Chances are, the Grand Terre fossil came from a bird who either couldn't fly or was in the process of losing its ability to do so. Either way, it was the probable ancestor of modern Aldabra rails.

According to Hume and Martill, we're looking at an evolutionary do-over. The flightless islanders who died out when the atoll went under had descended from an ancestral stock of high-soaring rails. Once the islands vanished and then re-emerged, those aerial wanderers repopulated the atoll and evolved into an all-new, flightless subspecies — one that's still at large today.

History repeated itself, loud and clear. That's iterative evolution in a nutshell.

"Stop Me If You've Heard This One"

Iterative evolution can be defined as "the repeated evolution of a specific trait or body plan from the same ancestral lineage at different points in time."

Let's say there's an organism (or a closely related group of organisms) with a fairly conservative build that manages to survive over a long period of geologic time. If multiple groups of similar-looking descendants independently evolved — one after another — from this common ancestor, it'd be a clear-cut case of iterative evolution.

Consider the ammonites. Spiral-shelled relatives of squids and nautiluses, ammonites roamed the oceans throughout the age of dinosaurs. Some experts think that individuals with thinner shells that were compressed from side to side were better-suited for shallow environments with very fast currents. On the other hand, thicker, heavier shells nicely leant themselves to deep areas far offshore.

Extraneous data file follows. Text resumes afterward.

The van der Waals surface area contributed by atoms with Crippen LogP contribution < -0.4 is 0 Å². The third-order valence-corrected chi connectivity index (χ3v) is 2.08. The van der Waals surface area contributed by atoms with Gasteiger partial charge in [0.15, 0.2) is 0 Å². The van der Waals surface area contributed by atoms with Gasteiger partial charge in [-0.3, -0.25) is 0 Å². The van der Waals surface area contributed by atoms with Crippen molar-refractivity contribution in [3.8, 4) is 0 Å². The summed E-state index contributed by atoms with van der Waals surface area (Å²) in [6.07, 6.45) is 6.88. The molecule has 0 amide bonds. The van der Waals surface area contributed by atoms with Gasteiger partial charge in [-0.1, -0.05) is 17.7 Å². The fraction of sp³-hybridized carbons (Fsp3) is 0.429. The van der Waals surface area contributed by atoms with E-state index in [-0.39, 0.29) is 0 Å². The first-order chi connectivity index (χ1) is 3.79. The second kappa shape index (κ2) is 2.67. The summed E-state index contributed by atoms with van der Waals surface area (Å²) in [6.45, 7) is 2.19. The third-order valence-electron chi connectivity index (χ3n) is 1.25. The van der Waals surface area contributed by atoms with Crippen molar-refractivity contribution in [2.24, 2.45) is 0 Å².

So there's evidence that — in certain parts of the world — an ancestral stock of thick-shelled ammonites would periodically give rise to thin-shelled descendants who invaded beachside habitats. When the sea levels fell, many of those habitats disappeared and the offshoot ammonites died out. But their thick-shelled ancestors persisted — and when the oceans rose again, they'd sire a new generation of shallow water denizens with thin shells.

And that's just one example. Iterative evolution might also explain the repeated rise and fall of similar-looking sea cows over the past 26 million years. Likewise, sea turtles — specifically the ones with seagrass-centered diets — may have undergone this same process during their evolutionary history.

While natural selection is a powerful force, it cannot revive an extinct species. But when the environmental conditions are right, at least it can produce a good imitation.